Make use of a planner to build yours out, whether a fancy bullet journal, a corporate one from Staples, or the calendar app on your phone. If and when possible, wake up at the same time every day. Lay out your clothes the night before. Plan your meals and your workouts. Go forth and conquer.
#4: Be Adaptable in Your Routine, Though.
Sometimes, life gets hectic. Maybe your schedule changes and you don't have the leisure time you hoped to use to write. Maybe your child signs up for a recreational sports league, and now your leisurely Saturday mornings with coffee and your manuscript are shot. (Side note: If you have a kid, in a sports league or not, and you have an entire Saturday to yourself, we all want to know your secret.)
If your routine is similarly thrown for a loop, take a beat and then try to adapt. In other words, give yourself a moment up front to admit how much this hit to your schedule stinks. You're not being selfish here; you had a good thing going and it's been taken away, at least for the time being. Once you've taken your moment, refocus your energy on how you'll fight to reclaim your writing time.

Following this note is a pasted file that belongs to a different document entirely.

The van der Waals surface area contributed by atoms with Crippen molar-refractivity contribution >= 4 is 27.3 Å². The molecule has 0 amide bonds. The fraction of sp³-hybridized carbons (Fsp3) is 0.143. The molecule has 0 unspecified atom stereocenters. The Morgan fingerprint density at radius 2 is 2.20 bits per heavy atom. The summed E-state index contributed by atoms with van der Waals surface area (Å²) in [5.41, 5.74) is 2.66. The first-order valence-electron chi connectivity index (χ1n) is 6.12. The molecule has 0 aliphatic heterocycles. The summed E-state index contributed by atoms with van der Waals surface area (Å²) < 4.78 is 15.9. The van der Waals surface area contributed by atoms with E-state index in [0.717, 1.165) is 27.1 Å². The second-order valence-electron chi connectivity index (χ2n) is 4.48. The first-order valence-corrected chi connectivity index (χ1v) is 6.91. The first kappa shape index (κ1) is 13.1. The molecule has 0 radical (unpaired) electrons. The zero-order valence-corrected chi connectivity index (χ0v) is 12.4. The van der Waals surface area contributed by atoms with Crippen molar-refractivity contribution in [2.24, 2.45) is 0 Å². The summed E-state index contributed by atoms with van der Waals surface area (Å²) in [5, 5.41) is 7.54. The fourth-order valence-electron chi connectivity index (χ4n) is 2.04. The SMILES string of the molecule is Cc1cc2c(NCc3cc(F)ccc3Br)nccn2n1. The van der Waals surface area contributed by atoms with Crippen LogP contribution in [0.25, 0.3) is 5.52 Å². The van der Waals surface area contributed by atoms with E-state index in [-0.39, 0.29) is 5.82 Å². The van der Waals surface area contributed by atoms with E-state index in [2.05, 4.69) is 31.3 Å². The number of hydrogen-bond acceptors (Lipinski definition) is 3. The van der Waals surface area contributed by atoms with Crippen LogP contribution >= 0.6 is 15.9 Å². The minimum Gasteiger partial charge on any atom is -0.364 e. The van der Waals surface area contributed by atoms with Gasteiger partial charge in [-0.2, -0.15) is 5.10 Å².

What other areas of your weekly (or monthly) schedule are flexible? Who can you delegate responsibilities to—in the kid example, perhaps a partner or child minder—so that you have more time to focus on things that are important to you? Even if one part of your schedule has become inflexible, I guarantee that you can find a more forgiving window of time if you adapt to your new normal and are willing to think outside the box.
#5: Fake It Till You Make It.
You may not feel motivated at first, you may feel pretty burned out and brain-fried, but if you have the energy to do so, get your bum in your writing seat at the same time every day. Routine is key because it sets your brain on autopilot. Before you know it, you won't have to overcome the inertia of opening up that Scrivener file. It'll be second nature.
(This post is excerpted from a piece originally titled "8 Ways to Maintain Precision Focus When You're Burned Out and Brainfried" on Hatch-Books.com.)